(3) Virginia Tech 28

(7-0, 4-0 away)

Maryland 9

(4-3, 1-3 home)

Coverage: ESPN

7:30 PM ET, October 20, 2005

Byrd Stadium, College Park, MD

1 2 3 4 T
#3VT 0 7 7 1428
MD 0 3 0 69

Top Performers

Passing: S. Hollenbach (MD) - 158 YDS, 1 TD, 2 INT

Rushing: M. Vick (VT) - 16 CAR, 133 YDS, 1 TD

Receiving: D. Fenner (MD) - 3 REC, 63 YDS, 1 TD

Virginia Tech survives Terps' tough first-half test

COLLEGE PARK, Md. (AP) -- They raced to the locker room at halftime, their helmets held high and spirits soaring after a solid performance against No. 3 Virginia Tech.

Despite trailing 7-3, the Maryland Terrapins sensed an upset was in the making.

Marcus Vick wouldn't let it happen.

The redshirt junior quarterback accounted for 344 yards of offense, including a career-high 133 rushing, and the unbeaten Hokies pulled away in the second half to a 28-9 victory Thursday night.

"I feel fortunate getting out of here with the win. I really thought our guys hung in there," Virginia Tech coach Frank Beamer said. "The play wasn't always pretty."

The Hokies (7-0, 4-0 Atlantic Coast Conference) committed four turnovers, but scored 21 straight points after halftime to keep alive their hope of playing for the national championship in January.

The Terrapins (4-3, 2-2) came in with a three-game winning streak and designs of avenging a 55-6 defeat to the Hokies last November. It seemed possible until Maryland finally got tired of chasing the elusive Vick.

"Our defense was on the field too long, and they began to wear down as the game went on," Terrapins coach Ralph Friedgen said.

Although Vick threw a career-high three interceptions -- all in the third quarter -- the little brother of Atlanta Falcons star Michael Vick averaged 8.3 yards per carry and completed 14 of 23 passes for 211 yards.

"I think what you have is a dynamic quarterback that has the ability to beat you running or beat you throwing," Beamer said. "Pretty good guy. Pretty good quarterback."

After Vick's third interception, Beamer didn't scold him. Instead, he said, "You're going to win this for us."

Vick's 8-yard touchdown run in the second quarter made it 7-0, and he directed scoring drives of 81, 99 and 37 yards in the second half.

That was more than enough support for a defense that forced two turnovers and kept the Terrapins out of the end zone until Sam Hollenbach threw a 10-yard touchdown pass to Derrick Fenner with 2:16 to go.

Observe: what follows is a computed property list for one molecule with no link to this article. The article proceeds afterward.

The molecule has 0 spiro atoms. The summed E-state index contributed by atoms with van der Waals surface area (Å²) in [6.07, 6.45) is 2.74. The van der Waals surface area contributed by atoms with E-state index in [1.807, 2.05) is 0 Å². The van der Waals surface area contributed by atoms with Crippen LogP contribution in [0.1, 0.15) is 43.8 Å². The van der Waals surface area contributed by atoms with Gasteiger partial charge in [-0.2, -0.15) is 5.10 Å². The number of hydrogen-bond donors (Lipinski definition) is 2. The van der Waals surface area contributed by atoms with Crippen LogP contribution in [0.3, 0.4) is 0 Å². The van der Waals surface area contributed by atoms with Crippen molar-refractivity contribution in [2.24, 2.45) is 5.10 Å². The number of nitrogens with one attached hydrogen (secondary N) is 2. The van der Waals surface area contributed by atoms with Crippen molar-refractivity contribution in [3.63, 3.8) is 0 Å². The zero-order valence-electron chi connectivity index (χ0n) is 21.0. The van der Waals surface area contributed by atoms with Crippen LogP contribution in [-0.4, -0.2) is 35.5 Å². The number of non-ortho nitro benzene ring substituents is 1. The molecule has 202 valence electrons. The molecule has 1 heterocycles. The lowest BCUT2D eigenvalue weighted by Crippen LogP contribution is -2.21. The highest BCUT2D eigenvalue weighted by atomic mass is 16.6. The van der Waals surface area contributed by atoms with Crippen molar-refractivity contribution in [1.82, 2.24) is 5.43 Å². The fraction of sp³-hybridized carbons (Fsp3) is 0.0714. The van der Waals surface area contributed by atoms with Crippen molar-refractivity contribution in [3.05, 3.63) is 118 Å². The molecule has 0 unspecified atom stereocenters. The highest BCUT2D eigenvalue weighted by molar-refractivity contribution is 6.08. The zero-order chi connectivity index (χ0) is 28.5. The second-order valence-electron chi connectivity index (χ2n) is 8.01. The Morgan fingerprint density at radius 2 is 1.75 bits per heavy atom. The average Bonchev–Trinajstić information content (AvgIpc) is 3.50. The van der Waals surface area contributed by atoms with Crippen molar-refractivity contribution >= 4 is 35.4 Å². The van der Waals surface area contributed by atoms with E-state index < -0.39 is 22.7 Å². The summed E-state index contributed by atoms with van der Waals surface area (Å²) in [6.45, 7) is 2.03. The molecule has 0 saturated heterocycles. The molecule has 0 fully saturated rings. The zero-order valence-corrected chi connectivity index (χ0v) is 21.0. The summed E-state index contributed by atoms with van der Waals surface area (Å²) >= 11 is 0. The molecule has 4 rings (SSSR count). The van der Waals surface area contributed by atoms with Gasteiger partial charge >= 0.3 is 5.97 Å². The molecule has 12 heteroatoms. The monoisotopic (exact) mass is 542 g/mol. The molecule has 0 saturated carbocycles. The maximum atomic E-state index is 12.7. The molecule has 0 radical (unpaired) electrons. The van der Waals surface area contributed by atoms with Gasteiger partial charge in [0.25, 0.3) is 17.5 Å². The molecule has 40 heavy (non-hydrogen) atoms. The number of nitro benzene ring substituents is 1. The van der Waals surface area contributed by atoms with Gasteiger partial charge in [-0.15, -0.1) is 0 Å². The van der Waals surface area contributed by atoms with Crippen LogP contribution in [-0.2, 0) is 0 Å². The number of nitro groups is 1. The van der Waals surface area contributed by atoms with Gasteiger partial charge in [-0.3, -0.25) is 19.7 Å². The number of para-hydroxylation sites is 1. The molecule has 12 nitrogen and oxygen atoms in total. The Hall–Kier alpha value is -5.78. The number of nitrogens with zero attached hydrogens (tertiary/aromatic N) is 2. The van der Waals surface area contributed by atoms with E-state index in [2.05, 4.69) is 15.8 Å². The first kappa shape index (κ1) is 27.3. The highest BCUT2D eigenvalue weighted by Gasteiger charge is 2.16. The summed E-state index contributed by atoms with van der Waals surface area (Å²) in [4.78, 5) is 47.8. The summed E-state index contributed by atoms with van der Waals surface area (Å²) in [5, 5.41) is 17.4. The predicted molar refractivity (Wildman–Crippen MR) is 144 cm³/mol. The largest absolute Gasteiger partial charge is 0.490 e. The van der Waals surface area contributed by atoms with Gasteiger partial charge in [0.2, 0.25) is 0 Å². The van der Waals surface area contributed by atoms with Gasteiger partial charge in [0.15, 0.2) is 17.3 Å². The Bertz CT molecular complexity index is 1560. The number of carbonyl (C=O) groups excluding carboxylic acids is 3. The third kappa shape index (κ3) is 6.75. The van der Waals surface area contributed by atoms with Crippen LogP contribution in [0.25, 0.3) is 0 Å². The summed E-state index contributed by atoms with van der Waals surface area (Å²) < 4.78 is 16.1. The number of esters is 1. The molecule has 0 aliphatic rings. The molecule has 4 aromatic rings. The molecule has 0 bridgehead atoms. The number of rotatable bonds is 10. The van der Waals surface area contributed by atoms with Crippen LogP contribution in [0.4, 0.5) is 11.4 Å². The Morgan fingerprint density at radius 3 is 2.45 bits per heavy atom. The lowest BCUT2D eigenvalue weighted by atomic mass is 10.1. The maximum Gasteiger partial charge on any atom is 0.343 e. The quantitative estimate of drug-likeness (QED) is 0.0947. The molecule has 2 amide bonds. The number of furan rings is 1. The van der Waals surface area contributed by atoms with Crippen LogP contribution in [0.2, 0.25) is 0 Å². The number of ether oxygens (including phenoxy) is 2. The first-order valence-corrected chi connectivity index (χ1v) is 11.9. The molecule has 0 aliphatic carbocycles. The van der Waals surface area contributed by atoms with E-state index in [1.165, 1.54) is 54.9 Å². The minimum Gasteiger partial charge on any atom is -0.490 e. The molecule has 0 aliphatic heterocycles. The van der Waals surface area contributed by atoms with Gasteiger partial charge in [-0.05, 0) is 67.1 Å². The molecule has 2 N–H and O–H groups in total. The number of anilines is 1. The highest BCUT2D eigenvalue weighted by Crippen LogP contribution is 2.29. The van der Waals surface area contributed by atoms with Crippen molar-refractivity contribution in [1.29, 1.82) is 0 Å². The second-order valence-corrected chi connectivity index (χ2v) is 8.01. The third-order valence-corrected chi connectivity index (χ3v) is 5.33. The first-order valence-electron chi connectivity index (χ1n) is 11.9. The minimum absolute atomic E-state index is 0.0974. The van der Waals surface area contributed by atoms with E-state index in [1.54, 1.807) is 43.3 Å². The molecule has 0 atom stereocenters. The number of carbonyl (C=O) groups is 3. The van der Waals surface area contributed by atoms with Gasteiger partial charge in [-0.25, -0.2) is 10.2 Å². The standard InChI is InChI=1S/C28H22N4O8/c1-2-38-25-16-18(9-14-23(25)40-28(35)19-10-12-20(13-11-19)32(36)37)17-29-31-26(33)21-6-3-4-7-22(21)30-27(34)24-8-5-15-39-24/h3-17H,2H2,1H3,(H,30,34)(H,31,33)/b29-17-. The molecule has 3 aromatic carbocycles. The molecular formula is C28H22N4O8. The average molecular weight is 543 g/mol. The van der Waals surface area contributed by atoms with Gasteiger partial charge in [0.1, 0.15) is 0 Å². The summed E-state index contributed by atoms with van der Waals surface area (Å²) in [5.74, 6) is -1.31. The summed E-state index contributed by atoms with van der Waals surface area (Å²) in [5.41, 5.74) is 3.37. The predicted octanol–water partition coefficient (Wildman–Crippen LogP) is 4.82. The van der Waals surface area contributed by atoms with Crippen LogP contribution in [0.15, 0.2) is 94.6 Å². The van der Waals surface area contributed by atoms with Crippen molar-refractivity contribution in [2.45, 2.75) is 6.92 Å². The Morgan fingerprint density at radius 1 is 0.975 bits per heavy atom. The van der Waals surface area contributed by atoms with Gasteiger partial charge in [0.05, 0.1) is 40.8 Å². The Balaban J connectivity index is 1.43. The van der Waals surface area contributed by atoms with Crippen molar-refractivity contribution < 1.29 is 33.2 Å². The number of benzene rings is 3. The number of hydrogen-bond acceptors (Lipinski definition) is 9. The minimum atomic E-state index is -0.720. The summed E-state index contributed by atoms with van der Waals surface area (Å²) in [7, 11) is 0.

Hollenbach was 14-of-30 for 158 yards and two interceptions, and Lance Ball had 75 yards rushing on 15 attempts.

The Terrapins wore their alternate black jerseys for the second time this season, hoping for the same result as the last time: a 45-33 victory over Virginia on Oct. 1.

The ploy didn't work, yet Maryland could take solace in putting forth a decent performance in front of a national television audience and a crowd of 54,838, the second-largest in school history.

"I think we played hard and had the opportunities, but we didn't take advantage of them," Friedgen said.

The Hokies scored on their first possession of the third quarter to take a 14-3 lead. A 38-yard run by Vick got Tech to the Maryland 31, and five plays later Mike Imoh scored from the 2.

"I was really big. It set the tempo for the second half," Vick said. "It quieted the crowd down and just got our guys going."

After the Terrapins failed to capitalize on Vick's third interception, a punt left Virginia Tech on its own 1. Ten plays later, Imoh ran in from the 10 to make it 21-3 with 10:45 left.

Branden Ore added a 4-yard TD run with 6:47 to go.

The Terrapins trailed 7-3 at halftime, but their emotional charge off the field probably had a lot to do with the fact they were down 41-3 at intermission in last year's game.

The Hokies ran only 11 plays and had minus-2 yards rushing during a scoreless first period, the only quarter this season in which Virginia Tech has failed to score.

Vick finally Tech moving on its third possession. He began an 80-yard drive with an 18-yard completion to David Clowney, then added four runs for 43 yards, including a sprint around right end for a touchdown.

The next time Tech got the ball, Vick completed a 48-yard pass to Clowney to set up a first-and-goal at the 7. On fourth down from the 1, Imoh lost possession of the ball while trying to dive over the top and Maryland recovered -- the first time this season the Hokies lost a fumble.

The Terrapins then moved 73 yards in 13 plays before Dan Ennis kicked a 38-yard field goal.

That left Vick three minutes to score. With the clock running down and Tech out of timeouts, a 20-yard field goal try by Brandon Pace bounced off the left upright.

"The whole team went into the locker room at halftime really upset," Clowney said. "It was a terrible performance."

Led by Vick, the Hokies made up for it the second half, outgaining Maryland 275 yards to 96.